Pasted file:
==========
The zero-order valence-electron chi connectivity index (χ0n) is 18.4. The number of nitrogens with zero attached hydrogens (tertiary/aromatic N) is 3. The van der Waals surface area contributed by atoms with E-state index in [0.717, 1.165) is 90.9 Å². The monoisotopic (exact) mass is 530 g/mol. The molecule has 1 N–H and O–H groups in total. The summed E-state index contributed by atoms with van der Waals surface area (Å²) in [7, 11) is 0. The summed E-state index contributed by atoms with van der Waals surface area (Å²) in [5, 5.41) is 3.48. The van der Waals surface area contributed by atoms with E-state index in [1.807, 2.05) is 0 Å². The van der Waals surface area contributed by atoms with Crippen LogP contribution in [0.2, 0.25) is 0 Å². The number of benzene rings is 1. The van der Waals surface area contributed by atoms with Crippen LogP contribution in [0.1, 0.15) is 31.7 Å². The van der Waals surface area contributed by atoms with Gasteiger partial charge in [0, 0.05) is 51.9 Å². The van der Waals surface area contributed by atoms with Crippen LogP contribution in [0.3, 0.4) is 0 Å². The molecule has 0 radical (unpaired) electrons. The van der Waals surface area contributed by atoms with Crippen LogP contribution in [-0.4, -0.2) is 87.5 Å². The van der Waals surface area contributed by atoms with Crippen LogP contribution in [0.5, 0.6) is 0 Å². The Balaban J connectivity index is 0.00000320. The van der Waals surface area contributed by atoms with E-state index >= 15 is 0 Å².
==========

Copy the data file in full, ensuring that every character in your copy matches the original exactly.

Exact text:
The zero-order valence-electron chi connectivity index (χ0n) is 18.4. The number of nitrogens with zero attached hydrogens (tertiary/aromatic N) is 3. The van der Waals surface area contributed by atoms with E-state index in [0.717, 1.165) is 90.9 Å². The monoisotopic (exact) mass is 530 g/mol. The molecule has 1 N–H and O–H groups in total. The summed E-state index contributed by atoms with van der Waals surface area (Å²) in [7, 11) is 0. The summed E-state index contributed by atoms with van der Waals surface area (Å²) in [5, 5.41) is 3.48. The van der Waals surface area contributed by atoms with E-state index in [1.807, 2.05) is 0 Å². The van der Waals surface area contributed by atoms with Crippen LogP contribution in [0.2, 0.25) is 0 Å². The number of benzene rings is 1. The van der Waals surface area contributed by atoms with Crippen LogP contribution in [0.1, 0.15) is 31.7 Å². The van der Waals surface area contributed by atoms with Gasteiger partial charge in [0, 0.05) is 51.9 Å². The van der Waals surface area contributed by atoms with Crippen LogP contribution in [0.3, 0.4) is 0 Å². The molecule has 0 radical (unpaired) electrons. The van der Waals surface area contributed by atoms with Crippen LogP contribution in [-0.4, -0.2) is 87.5 Å². The van der Waals surface area contributed by atoms with Crippen LogP contribution in [0.5, 0.6) is 0 Å². The Balaban J connectivity index is 0.00000320. The van der Waals surface area contributed by atoms with E-state index >= 15 is 0 Å².